Are you a Career Hacker?
We define Career Hacking as identifying and executing the most direct path to launching a thriving career or startup both at home and abroad.
What does this really mean, though?
Like Bruce Lee’s Jeet Kune Do, Career Hacking is not a rigid set of tactics and strategies, per se. Although there is a range of very specific techniques that one uses within the context of Career Hacking, it is more of a philosophy with guiding thoughts about approaching one’s career or business. Above all, you should seek the simplest, most effective, and most direct path to break through the barriers that hold you back from your goals.
We live in a world that is stifled by bureaucracy, redundancy, and obsolete systems. While there is a place for organization in our world, when you are an outsider looking to get hired at a company, this order is of little value to you. The artificial walls that have been constructed to eliminate you from the recruitment/acceptance process anywhere – whether it be university, entry level jobs, business partnerships, or the line at the club – can all be reverse engineered and optimized for the results you want.
Let’s review some examples.
You want to get hired for a full time job in Seoul. However, you face a seemingly insurmountable list of obstacles.
- You do not speak Korean
- You are currently in California
- You don’t know anyone in Korea
- You have never been to Korea
- Your work experience will not transfer well to Korea because it is in an industry like US politics or Teach for America
- You are short on cash
And so on and so forth.
In essence you are a broke 25 year old American with a bachelors degree in a “useless” subject like Polisci or History. What to do?
Reverse engineer the result you are looking for. Always start with the end in mind. You want a position with a title like “associate”, “analyst” or “consultant”…..does that sound about right?
Due to the obstacles listed above, you do not have an existing network in Korea and the risk of showing up with no options is highly risky. You do not speak Korean and can’t prove your worth in the job market compared to local graduates who are native-level-fluent in Korean. Moreover, you have no idea where to begin with searching for jobs. You scour through job postings listed online but all of them demand native fluent speakers who have more work experience than you who also do not need visa sponsorship. The situation is looking a bit grim.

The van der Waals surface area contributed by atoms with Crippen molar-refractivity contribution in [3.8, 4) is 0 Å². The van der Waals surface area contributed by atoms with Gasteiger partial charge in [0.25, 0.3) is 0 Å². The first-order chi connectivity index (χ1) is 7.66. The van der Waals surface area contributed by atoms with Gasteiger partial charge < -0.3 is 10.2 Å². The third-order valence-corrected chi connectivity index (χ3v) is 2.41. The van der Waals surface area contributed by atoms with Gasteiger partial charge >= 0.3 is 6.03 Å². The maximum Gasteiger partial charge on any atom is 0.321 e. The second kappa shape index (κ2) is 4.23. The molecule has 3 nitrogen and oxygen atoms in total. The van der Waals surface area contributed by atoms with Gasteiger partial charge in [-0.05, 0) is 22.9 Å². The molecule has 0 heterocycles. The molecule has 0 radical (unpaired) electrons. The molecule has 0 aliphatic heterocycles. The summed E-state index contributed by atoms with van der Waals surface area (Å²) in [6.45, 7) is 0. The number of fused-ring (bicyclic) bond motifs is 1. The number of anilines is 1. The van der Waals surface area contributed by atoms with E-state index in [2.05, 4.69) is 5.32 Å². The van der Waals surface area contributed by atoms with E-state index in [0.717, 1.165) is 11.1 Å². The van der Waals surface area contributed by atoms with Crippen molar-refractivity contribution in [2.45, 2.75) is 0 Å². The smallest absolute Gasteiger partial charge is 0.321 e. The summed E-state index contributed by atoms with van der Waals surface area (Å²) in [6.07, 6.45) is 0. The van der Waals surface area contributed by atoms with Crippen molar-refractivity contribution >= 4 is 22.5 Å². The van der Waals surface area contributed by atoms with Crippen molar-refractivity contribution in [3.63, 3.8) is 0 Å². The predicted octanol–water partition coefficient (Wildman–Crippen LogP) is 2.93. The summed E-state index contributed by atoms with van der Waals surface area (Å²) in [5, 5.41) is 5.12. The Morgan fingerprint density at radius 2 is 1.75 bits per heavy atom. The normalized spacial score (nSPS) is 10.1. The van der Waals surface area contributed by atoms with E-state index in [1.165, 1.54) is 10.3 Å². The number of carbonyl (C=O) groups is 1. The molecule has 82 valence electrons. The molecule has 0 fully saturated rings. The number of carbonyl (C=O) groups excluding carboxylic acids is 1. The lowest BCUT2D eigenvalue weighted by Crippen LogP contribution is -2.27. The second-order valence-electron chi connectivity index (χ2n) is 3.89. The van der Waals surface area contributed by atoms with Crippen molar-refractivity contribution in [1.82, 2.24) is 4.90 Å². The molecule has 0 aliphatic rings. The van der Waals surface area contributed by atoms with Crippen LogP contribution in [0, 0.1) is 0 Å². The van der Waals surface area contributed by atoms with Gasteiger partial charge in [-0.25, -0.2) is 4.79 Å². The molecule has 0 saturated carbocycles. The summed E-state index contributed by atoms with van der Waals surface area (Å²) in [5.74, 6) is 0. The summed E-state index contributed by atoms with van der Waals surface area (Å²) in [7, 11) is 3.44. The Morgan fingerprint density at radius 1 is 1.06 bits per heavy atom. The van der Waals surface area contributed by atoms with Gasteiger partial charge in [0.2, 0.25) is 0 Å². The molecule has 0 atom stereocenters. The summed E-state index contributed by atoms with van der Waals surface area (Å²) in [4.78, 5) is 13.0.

If you find yourself in this spot, you might not be able to get hired right off the bat. Here’s one low-risk way to hack this situation:
- Become TEFL/TESOL certified
- Come to Korea and become an English teacher
- You will be provided a work visa, housing, and stipend
- Now that you are physically on the ground, you can build a network and learn Korean
- 3-6 months into your experience, compile a list of companies that you know offer junior-level positions to expats
- Connect to managers at these companies on linkedin and express your interest in an internship
- Intern for several months while continuing to work your day job as an English teacher
- Once the company is familiar with you and you are rooted into their daily operations, go for a full time offer
This strategy takes patience and obviously quite some time and effort. However, if you are really starting from zero, you will need to build a foundation for yourself. As noted, being physically on the ground in whatever country you want to work in will be incredibly important, and even more so if it is developing.
A career hack for someone who is more experienced might be more short term and logistical. Let’s say that a 28-year-old American just graduated from UCLA’s business school and speaks proficient Mandarin. This person wants to get hired in Beijing but doesn’t have a network there and doesn’t want to commit to the trip without several interviews lined up. The career hack he can use here is to identify UCLA alums in Beijing through his network and get in touch with them to see if he can source interview opportunities. Moreover, he can directly get in touch with hiring managers through cold calling or linkedin and request a skype interview while he is still in Los Angeles. By conducting a round of first-round phone interviews before booking his tickets and visa, he can mitigate the risk that he would otherwise be taking by flying to Asia before having legitimate opportunities available.
We often hear expatriate careerists describe their career path as a random and chaotic series of serendipitous events. However, if you take a closer look, you’ll notice that there are critical people they met and special situations that moved them forward, seemingly without their knowledge. When career hacking the international job search, it’s important to understand what barriers and obstacles you face and how you can systematically move past them.
It’s critically important to identify the main events, obstacles, decision-makers, and potential competition you will have for what you want to accomplish. You can thus prepare yourself for those pivotal moments and hack the system so that you can place yourself in an advantageous position to take action when necessary.